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16th February 2016

Big Trouble in Little China Town

Felix heads to his frequent haunt of China town, to find a not-so-expected turn of events

The Year Of The Monkey at Happy Seasons.

I go to Chinatown quite a lot. It’s on my preferred route to the city centre from Oxford Road, and the supermarkets, like Wing Fat, are the only places in Manchester where one can buy a pork stock cube. ‘Why don’t they sell pork stock cubes in Sainsburys,’ I hear the masses cry, but I have no answer. The British are no less fans of the pig, to me it makes no sense.

I digress. So, I am often in Chinatown but have never eaten there for the feeble excuse that I could never make my mind up about where to go. I know Yang Sing has a great reputation, but sadly it’s a little out of budget.

Last weekend’s Chinese New Year provided a great opportunity to throw caution to the wind and just pick somewhere. I went on two criteria, the name and the shop front. There is a window at the front of the poetically named ‘Happy Seasons,’ where a man hangs roasted ducks and marinated pork belly over his large wooden chopping block and butchers knife. It was not a hard sell.

Having taken in the sights and synchronised dancing grannies outside the town hall, my companion—a wood turner and microbrewer from Bristol—and I made our way to Chinatown. Even though the lunchtime crowd hadn’t fully descended, there was still a queue outside the restaurant; I’m always happy to wait, it builds suspense.

We got our table, ordered a couple of Tsing Taos and rang in the New Year. The Chinese way of doing things certainly made a nice change from the British equivalent, pickling your liver and wistfully hoping for a kiss at midnight.

Mr Radford and I began with the most generous serving of prawn toast I’ve ever seen, alongside char siu pork buns, which demand a twenty minute patient wait in order to steam properly. The dough was insane, like an edible pillow, and the filling equally as good.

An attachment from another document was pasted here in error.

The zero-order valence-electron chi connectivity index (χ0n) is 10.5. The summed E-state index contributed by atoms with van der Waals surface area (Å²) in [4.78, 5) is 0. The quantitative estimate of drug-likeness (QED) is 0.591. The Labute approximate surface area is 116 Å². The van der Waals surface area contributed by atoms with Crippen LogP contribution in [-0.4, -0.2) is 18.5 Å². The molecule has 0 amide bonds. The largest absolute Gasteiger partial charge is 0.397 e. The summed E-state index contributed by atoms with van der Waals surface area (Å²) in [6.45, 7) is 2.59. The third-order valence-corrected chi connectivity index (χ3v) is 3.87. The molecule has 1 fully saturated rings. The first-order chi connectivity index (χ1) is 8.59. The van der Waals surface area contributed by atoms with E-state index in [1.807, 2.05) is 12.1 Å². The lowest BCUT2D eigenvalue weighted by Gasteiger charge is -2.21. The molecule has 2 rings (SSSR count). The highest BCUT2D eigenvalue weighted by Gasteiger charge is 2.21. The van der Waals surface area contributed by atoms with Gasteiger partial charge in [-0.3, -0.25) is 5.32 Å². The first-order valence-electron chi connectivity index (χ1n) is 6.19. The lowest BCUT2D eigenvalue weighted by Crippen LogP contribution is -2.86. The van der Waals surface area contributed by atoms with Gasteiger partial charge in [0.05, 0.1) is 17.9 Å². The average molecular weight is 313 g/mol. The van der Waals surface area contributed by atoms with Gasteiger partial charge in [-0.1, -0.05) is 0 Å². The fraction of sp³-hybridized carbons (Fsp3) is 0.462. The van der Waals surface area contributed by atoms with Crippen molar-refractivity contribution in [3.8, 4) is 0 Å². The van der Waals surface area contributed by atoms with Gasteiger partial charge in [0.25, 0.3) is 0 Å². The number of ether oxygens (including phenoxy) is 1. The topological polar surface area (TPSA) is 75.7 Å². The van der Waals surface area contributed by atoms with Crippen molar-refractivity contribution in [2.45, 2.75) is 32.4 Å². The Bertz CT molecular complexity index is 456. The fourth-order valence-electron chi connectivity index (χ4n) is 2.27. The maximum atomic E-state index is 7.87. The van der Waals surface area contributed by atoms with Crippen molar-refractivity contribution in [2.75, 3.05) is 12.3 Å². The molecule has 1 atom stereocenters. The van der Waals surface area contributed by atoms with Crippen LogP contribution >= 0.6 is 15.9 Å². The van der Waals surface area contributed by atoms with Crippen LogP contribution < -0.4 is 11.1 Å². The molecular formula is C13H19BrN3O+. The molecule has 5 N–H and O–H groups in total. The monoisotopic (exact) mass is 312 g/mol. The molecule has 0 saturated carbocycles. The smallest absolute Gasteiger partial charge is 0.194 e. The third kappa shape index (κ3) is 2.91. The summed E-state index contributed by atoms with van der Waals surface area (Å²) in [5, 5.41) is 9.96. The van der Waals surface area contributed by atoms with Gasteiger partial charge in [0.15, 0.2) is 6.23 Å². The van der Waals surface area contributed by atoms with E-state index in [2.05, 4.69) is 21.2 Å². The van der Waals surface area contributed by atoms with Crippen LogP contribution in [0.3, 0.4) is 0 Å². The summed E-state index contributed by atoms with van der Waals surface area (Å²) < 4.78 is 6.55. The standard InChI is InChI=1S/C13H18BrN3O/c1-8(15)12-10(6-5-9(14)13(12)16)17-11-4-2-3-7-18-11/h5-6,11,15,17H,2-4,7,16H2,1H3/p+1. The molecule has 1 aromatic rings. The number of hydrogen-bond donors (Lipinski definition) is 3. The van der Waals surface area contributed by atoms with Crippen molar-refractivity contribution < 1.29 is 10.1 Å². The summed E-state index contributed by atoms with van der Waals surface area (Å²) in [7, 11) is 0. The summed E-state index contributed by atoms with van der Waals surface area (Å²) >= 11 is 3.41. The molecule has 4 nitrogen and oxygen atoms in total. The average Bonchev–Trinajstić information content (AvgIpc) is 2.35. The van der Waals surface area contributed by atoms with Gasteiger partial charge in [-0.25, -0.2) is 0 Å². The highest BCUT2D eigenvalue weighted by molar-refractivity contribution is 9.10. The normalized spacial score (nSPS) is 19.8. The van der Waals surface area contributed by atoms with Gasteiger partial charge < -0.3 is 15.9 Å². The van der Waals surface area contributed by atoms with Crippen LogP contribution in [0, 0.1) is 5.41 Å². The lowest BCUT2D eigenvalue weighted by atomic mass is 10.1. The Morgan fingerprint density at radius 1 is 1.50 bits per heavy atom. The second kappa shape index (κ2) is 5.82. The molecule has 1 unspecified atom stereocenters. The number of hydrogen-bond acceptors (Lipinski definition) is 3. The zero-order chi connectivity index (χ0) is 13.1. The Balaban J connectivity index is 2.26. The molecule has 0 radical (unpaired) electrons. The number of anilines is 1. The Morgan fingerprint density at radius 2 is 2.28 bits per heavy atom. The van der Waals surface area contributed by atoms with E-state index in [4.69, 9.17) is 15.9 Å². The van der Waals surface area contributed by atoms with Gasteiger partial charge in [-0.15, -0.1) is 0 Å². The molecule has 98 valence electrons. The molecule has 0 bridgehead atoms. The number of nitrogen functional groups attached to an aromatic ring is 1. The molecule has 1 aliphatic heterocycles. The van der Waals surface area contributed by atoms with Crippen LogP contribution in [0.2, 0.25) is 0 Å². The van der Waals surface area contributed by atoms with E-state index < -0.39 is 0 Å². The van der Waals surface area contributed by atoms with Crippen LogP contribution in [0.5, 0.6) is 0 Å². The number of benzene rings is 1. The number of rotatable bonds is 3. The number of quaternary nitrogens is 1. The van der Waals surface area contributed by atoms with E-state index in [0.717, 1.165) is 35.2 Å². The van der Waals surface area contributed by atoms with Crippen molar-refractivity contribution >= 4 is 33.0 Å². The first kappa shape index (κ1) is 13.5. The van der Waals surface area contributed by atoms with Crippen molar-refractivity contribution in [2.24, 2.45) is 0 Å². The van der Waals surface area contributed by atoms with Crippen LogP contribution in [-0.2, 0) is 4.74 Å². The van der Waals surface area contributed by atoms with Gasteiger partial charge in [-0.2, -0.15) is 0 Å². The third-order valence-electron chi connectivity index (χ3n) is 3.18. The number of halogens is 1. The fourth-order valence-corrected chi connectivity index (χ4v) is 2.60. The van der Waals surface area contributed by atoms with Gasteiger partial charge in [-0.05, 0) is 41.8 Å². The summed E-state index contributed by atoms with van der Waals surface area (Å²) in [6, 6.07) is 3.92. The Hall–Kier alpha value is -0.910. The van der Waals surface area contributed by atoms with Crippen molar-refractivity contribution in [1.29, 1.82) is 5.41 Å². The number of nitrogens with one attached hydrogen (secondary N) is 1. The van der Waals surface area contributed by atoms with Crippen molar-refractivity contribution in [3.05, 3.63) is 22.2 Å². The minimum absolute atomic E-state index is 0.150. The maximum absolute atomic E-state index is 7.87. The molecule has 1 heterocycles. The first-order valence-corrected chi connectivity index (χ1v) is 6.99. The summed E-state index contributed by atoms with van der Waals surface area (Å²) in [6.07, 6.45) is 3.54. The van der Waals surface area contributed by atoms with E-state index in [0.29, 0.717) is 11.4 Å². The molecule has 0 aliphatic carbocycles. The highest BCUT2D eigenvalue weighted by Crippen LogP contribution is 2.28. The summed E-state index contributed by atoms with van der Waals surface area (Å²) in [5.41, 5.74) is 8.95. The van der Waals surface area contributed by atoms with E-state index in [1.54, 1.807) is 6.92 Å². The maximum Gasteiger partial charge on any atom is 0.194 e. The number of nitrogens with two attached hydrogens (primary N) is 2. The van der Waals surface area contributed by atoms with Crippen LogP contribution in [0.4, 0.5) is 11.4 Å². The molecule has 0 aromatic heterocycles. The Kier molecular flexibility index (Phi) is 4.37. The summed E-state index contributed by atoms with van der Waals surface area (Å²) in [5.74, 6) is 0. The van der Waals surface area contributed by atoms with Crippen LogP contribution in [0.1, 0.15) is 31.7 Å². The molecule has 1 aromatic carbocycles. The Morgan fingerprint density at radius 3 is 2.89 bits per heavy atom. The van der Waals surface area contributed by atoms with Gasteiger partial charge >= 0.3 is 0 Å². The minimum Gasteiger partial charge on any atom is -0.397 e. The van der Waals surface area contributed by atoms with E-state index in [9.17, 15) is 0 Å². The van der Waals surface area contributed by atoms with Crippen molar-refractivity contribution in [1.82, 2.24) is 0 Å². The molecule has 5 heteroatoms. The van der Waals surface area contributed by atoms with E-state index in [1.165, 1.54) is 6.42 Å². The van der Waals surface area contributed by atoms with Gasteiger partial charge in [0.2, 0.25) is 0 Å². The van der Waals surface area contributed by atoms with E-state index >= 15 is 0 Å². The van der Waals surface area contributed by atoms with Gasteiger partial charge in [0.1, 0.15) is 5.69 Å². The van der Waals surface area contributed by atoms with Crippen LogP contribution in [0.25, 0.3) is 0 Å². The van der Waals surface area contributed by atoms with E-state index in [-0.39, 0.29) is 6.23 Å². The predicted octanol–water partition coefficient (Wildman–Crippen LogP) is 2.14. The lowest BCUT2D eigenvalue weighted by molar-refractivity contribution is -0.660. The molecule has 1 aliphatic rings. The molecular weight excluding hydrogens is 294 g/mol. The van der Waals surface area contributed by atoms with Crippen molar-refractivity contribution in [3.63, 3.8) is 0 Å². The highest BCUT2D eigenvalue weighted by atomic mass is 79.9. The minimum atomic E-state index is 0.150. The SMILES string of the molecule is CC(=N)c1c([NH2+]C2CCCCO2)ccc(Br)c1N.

By this point the street outside was filling up and a line, twice the size the one we had been standing in, was beginning to form. Very satisfying.

We ordered a pretty generous selection of mains, some more successful than others. The lemon and honey chicken was a little unsettling and rather artificial, reminiscent of a lemon curd, or maybe the air freshener in a hotel bathroom. The deep fried scallops left much to be desired, but when dredged in a sweet and sour sauce it was hard to notice.

However, the bbq mix was serious, it demanded authority and was essentially what we came for. The pork belly was undeniably the star of the show but the duck, on the bone, took names as well. The crackling on the bbq char siu pork provided a pleasant Anglican point of reference. All of that for £7.50 is an outstanding deal. Vegetables were essential in establishing some kind of balance in our New Year’s feast. A large plate of pak choi in oyster sauce served that purpose with extreme vengeance.

About halfway through the meal, a commotion broke out outside, as the elderly man at the table next to us would later explain, the fireworks were to ward off evil spirits. We looked on as the owner of the restaurant walked out the front door and lit a huge length of firecrackers. Two-man dragon puppets, embodying the evil spirits, danced around the explosions. But alas, the fireworks were not enough to deter the dragon spirits, they followed the owner back into the restaurant as cymbals crashed and iPhones were launched by small women in a fierce attempt to capture the mayhem.

I can safely say this was the most surreal dining experience of my life. Come next year there is only place to be for Chinese New Year, Happy Seasons.

Price £££ (3 out of 5)

Food 4/5

Drinks 3/5

Service 3/5

Atmosphere 3/5

Value 4/5

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